Bright Eyes Overview:

Bright Eyes (1934) was a Comedy - Drama Film directed by David Butler and produced by Sol M. Wurtzel.

BlogHub Articles:

The Charles Sellon Film Festival: "Bright Eyes" and "It's a Gift"

By David on Aug 13, 2015 From The Man on the Flying Trapeze

"Bah!" Of all the actors and actresses who appeared in 1930s films, Charles Sellon (1870-1937) was certainly one of them. A native of Boston, Sellon made his stage debut in 1901 and his film debut in 1923. He was rarely the lead; skinny and with a long face, with a mouth usually in a frown or scow... Read full article


The Charles Sellon Film Festival: "Bright Eyes" and "It's a Gift"

By David on Aug 13, 2015 From The Man on the Flying Trapeze

"Bah!" Of all the actors and actresses who appeared in 1930s films, Charles Sellon (1870-1937) was certainly one of them. A native of Boston, Sellon made his stage debut in 1901 and his film debut in 1923. He was rarely the lead; skinny and with a long face, with a mouth usually in a frown or scow... Read full article


Bright Eyes

on Jul 9, 2014 From Journeys in Classic Film

When I spoke to Jane Withers last May she talked quite a bit about filming Bright Eyes and her struggles working with Shirley Temple. I hated to admit to her that I hadn’t seen the finished product, and she, of course, urged me to get to it! ?I doubt Jane is reading, but if she is, I finally w... Read full article


Farewell Bright Eyes: Shirley Temple Black (1928 - 2014)

By Vanessa Buttino on Feb 13, 2014 From Stardust

Farewell Bright Eyes: Shirley Temple Black (1928 - 2014) Shirley Temple circa the 1930s, fifty-two curls and all! Would you be surprised if I told you this was the third crack I've taken at writing this post? See, this is what happens when one of my absolute favourite classic film stars d... Read full article


Bright Eyes (1934)

By Beatrice on Apr 7, 2013 From Flickers in Time

Bright Eyes Directed by David Butler 1934/USA Fox Film Corporation First viewing?? Shirley Blake: Oh, it’s so pretty. Thank you, Loop. Little Shirley (Shirley Temple) loves to spend time at the airport with her buddy Loop (James Dunn), a pilot who was the friend of her late father. ?Shirle... Read full article


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Quotes from

Anita Smythe: I don't approve of all these telephone calls, Mary.
Mary Blake: I'm sorry.
Anita Smythe: And I don't approve of all these aviators who keep coming here to see your little girl.
Mary Blake: She's sort of a pet with them. They all knew her father.
Anita Smythe: I know that, but I really can't have it. It isn't everyone who'd engage a maid with a small child. I have no fault to find with your work, but if you want to stay on with us, you'll have to correct these things.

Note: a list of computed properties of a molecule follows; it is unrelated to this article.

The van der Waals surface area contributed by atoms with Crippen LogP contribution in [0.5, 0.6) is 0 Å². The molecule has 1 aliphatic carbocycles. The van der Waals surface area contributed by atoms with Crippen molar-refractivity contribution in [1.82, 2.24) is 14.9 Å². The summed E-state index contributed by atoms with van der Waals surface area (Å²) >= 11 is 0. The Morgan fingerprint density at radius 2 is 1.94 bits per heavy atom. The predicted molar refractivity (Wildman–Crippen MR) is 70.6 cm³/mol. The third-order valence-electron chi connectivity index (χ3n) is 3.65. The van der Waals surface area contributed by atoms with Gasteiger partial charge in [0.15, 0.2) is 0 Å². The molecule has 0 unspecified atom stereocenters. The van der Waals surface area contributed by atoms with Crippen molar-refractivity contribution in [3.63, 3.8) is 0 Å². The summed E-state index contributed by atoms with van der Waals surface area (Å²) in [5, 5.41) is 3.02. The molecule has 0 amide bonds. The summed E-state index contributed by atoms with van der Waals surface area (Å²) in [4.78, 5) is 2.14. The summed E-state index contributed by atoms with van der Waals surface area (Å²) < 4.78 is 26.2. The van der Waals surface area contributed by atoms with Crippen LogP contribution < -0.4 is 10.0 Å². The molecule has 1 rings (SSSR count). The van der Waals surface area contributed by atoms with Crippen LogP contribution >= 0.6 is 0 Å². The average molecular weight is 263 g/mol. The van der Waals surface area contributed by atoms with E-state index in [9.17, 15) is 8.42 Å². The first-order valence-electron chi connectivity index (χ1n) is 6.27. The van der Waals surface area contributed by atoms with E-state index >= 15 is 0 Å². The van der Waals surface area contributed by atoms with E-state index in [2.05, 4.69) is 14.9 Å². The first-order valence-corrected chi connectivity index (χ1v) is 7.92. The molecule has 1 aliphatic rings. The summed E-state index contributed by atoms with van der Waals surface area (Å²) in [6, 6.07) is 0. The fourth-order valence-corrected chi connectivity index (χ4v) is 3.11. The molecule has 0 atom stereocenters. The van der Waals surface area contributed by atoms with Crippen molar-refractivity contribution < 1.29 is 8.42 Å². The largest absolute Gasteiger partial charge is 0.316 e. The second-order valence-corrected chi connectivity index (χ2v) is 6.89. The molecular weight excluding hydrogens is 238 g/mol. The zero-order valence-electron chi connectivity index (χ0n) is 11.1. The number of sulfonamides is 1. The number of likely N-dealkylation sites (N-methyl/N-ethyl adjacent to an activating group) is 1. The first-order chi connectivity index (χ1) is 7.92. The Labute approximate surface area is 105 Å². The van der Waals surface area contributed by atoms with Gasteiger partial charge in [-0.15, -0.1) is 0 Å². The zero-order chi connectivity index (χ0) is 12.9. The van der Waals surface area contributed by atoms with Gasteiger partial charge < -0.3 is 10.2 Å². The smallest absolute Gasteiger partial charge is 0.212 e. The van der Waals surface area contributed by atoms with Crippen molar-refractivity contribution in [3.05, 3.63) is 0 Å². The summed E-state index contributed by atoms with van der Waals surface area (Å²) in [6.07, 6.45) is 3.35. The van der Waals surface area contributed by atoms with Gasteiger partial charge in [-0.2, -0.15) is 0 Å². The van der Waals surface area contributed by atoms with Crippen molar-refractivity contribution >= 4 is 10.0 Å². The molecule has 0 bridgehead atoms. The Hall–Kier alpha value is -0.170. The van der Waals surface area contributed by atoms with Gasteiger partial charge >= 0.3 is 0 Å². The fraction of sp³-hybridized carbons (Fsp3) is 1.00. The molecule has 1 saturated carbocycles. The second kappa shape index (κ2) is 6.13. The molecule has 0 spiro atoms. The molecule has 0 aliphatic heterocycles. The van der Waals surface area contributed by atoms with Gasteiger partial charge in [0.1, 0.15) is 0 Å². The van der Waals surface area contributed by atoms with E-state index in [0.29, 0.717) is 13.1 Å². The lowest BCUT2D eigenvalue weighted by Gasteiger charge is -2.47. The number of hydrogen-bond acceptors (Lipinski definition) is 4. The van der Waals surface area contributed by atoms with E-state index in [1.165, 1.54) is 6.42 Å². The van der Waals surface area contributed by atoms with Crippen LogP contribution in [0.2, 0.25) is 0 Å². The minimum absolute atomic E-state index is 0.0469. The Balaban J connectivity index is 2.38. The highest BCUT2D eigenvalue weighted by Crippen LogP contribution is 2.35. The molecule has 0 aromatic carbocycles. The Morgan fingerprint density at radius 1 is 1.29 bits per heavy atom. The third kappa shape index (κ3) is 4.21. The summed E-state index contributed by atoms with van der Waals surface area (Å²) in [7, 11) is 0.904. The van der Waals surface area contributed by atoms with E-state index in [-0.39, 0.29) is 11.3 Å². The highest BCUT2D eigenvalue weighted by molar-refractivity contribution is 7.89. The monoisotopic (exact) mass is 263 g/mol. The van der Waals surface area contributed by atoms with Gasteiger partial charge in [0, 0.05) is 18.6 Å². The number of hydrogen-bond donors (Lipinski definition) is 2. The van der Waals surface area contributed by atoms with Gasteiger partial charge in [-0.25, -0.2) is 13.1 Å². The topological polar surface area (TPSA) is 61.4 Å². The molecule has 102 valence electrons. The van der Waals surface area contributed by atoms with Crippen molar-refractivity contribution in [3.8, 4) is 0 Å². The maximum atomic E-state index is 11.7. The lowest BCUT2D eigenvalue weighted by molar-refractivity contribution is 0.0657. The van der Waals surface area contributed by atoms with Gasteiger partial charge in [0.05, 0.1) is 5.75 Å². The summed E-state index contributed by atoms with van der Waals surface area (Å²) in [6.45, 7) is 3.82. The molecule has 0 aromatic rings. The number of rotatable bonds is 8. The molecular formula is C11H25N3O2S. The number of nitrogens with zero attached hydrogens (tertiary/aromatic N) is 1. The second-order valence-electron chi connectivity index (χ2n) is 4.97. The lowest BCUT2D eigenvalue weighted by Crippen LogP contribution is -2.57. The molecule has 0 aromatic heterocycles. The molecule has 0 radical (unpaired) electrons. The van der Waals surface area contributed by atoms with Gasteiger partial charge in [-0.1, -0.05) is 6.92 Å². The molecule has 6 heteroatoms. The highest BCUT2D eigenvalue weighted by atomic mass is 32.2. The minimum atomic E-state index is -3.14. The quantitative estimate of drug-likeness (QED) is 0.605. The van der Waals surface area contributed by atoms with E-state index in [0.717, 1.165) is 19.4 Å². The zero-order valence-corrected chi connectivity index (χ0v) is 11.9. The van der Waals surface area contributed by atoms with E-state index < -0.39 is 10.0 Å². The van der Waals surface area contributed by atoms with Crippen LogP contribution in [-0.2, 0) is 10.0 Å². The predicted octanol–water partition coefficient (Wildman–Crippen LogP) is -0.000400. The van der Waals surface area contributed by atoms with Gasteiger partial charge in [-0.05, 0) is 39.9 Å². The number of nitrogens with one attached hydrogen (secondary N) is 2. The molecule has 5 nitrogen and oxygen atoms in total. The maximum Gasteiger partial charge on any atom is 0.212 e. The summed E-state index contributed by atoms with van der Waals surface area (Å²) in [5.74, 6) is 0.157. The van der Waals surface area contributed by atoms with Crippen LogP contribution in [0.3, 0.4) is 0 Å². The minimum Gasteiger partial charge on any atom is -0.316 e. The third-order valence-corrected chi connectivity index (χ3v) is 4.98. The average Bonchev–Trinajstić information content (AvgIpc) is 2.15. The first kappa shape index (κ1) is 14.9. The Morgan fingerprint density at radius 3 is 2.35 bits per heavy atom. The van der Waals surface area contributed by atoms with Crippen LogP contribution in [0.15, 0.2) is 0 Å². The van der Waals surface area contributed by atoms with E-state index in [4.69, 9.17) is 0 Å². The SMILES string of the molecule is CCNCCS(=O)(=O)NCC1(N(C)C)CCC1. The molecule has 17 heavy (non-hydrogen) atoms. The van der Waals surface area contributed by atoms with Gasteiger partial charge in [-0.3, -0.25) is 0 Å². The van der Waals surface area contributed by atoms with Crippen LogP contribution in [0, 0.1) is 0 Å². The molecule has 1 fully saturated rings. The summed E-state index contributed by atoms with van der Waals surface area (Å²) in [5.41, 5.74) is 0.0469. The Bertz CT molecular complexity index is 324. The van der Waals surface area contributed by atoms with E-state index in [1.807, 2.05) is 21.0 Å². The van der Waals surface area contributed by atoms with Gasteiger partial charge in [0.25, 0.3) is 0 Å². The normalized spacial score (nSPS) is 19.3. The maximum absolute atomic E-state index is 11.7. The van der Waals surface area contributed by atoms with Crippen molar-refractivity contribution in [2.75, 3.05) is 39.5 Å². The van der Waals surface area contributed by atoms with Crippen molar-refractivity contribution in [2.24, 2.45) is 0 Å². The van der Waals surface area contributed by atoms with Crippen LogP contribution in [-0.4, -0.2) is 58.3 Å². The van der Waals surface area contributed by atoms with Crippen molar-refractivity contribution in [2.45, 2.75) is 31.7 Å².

Mary Blake: It's so wonderful of you boys to give Shirley her Christmas party.
James 'Loop' Merritt: We're getting a big kick out of it ourselves.
Mary Blake: She'll be so surprised. She doesn't expect much, you know.
James 'Loop' Merritt: You get her down to the airport as early in the morning as you can.
Mary Blake: I may not be able to come with her, but I'll be down just as soon as I can get away.


Uncle Ned Smith: Now listen to me, you two. I want you to understand just one thing. If you ever expect to get anything out of me, you're going to be human enough and decent enough to take Shirley into this house to live. I'll pay for her board and her clothes.
J. Wellington Smythe: Why, Uncle Ned, that won't be necessary.
Anita Smythe: Well, naturally. We had no idea you felt this way about the child.
Uncle Ned Smith: Well, I do. If you don't want her here, I guess I can find some other place for her. And I guess I can find another place for me, too!


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Facts about

Director David Butler wrote the story based on an incident that happened in his childhood. His parents had advertised for a live-in maid, and a woman answered the ad who had just arrived from Scotland. She had a little girl and was separated from her husband - an unusual circumstance at the time - and said she wouldn't take the job unless her daughter was allowed to live in the house with her, also an unusual circumstance at the time. Butler's parents agreed, and the woman and her daughter moved in with the family.
Terry (Rags) is the same dog that played Toto in The Wizard of Oz.
The photo shown of Shirley's dead father is that of Dale Van Sickel.
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